Fairway on the Dust Bowl

Town with 11 Golf Courses Is Sucking California Dry

Welcome to Bermuda Dunes, California, where the average resident consumes more than four times the amount of water as the average Californian.

The state of California is having a bit of a water problem. By “a bit of a water problem,” we mean “a Dust Bowl-like drought,” according to one climatologist. Blame is being tossed in every direction, from agriculture to livestock to we shouldn’t be living in the desert anyway.

But there’s one abuser of this precious natural resource that, if curtailed, should provide an easy fix: non-essential, day-to-day consumption. Unfortunately, history tells us “easy” is probably the one thing that isn’t gonna be.

That’s why the State of California just started a waste-shaming program. A look at the California State Water Board’s most recent conservation report lays out, among other things, the Residential Gallons Per Capita Day (R-RGPCD) for each region from June 2014 to February 2015. And, basically, the consumption of water per person is alarming.

Granted, this report was completed before the mandatory 25 percent water reductions signed last week by Governor Jerry Brown, but it also indicates nearly all the regions listed had their own local restrictions in place.

The worst offender?

A private water supplier called the Myoma Dunes Mutual Water Company, who serves a little town named Bermuda Dunes and its surrounding area.

Nestled into the dust bowl that is Southern California’s Inland Empire, the roughly 3-square mile hamlet gets its name from the swanky and deeply emerald green Bermuda Dunes Country Club. The Water Board’s report puts the population for the area at 6,159 thirsty souls. So thirsty, in fact, the town’s R-RGPCD actually went up over the duration of the report, from 330 gallons per person to 379. This is markedly higher than the state average of 88.89 per person, and leads the next worst offender, Rancho Santa Fe, over by the San Diego coast, by 34 gallons a head.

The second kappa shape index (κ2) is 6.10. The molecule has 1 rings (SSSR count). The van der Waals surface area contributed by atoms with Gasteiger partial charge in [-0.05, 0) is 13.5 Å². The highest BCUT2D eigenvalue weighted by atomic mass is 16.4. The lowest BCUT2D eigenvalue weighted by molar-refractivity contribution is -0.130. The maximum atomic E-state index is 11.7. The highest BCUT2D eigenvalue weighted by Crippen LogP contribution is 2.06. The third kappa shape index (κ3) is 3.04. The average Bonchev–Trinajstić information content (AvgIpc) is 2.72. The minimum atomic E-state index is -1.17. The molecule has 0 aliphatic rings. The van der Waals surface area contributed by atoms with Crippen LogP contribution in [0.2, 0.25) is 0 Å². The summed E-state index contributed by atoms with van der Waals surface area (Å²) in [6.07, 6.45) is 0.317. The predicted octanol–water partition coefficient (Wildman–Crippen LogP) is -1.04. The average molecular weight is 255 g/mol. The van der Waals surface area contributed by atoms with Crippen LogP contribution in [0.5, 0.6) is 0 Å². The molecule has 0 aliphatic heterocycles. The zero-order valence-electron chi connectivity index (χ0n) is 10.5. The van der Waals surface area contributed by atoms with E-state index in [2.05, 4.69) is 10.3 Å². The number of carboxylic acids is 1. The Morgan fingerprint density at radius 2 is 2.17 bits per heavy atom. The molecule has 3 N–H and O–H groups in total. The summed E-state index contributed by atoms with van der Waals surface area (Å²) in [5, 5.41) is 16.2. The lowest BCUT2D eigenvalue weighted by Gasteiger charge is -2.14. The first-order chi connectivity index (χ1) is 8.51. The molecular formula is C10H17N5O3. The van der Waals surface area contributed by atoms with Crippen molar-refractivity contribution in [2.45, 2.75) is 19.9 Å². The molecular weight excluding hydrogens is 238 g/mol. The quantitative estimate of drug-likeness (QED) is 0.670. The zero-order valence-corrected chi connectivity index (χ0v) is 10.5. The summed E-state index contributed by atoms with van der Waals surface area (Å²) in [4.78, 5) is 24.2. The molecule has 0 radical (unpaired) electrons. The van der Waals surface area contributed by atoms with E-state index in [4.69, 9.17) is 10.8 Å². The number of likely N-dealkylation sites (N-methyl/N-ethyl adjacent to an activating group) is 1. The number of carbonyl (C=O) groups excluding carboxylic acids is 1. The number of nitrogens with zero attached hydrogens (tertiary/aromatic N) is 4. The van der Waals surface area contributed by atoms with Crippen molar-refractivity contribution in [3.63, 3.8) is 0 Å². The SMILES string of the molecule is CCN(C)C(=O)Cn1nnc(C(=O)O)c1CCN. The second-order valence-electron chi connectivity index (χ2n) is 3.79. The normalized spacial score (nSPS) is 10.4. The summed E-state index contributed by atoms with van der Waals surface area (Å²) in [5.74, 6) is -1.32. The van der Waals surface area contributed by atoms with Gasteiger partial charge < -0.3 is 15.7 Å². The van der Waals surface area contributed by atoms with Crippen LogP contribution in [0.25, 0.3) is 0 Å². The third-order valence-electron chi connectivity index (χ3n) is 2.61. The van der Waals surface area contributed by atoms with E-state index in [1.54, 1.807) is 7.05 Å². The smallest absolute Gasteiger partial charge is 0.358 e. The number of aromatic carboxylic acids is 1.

So just how the hell is such a tiny desert town guzzling so many gallons?

Well, it isn’t to quench their thirst. Instead, the answer might lie squarely with the 11 golf courses located within five miles of this once-sandy stretch of the Coachella Valley, lush green tributes to giving zero damns about the environment, rolling hills of grass and trees and man-made lakes and fish ponds, fueled with the rapidly dwindling lifeblood of the Colorado River Hydro Region.

By their own industry’s numbers, golf courses in the United States account for 2.1 billion gallons of water every day. And while Brown’s 25 percent usage reduction would cripple a lot of the state’s golf courses, California golf industry folks are preparing to ramp up the fight, both by appealing to lawmakers and attempting to find ways to replace turf and conserve.

“There are 866 golf courses in California,” Max Gomberg, a senior scientist at the California State Water Resources Control Board, told Golf magazine in a recent interview. “That’s a lot of water.”

It is a lot of water, especially to a state that is rapidly turning in to a giant man-made sand dune. But it’s also a ridiculous amount of water for a small town to be sucking dry on a sport when the state’s in crisis.

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Never mind that the state’s biggest urban centers score exponentially lower—and better—on the R-RGPCD scale. Here they are in order of greatest population: Los Angeles at 69, San Diego at 59, San Jose at 59, and San Francisco at 44. It’s hard to imagine that the difference is made up simply because the good folks of Bermuda Dunes take extra long showers or want to have green lawns—even with an average high temperature of 107 degrees in the summer months.

The Daily Beast reached out to both the Myoma Water Company, which supplies the region, and 10 separate golf courses and country clubs in the town for comment. After multiple phone calls and sometimes days to respond, we were ignored or denied comment by the water company and all but one golf club—Heritage Palms Golf Club, and its general manager, Dennis Elam. Elam noted that for his 18-hole golf course, things were getting tight, but not too tight. Yet.

“We’ve been continuously working on conserving and changing over to alternate sources of irrigation water,” he told us by phone. “Our golf course and our common area uses non-potable water.”

Non-potable water means you can’t drink it, and it’s not included in the mandatory water restrictions. To get it, they’re tapping into the farmers’ reserves.

“There’s a canal that comes from the Colorado River into the Coachella Valley that was primarily built for agriculture,” Elam noted. “But the CVWD [Coachella Valley Water District] has tapped into it for golf courses to reduce the overdraft on the aquifer.”

As hundreds of thousands of hipsters and bros and party people file into the Coachella Valley for its namesake music festival this weekend, it’s easy to imagine even more of those precious gallons disappearing into the parched earth, as more potential dust storms loom ominously.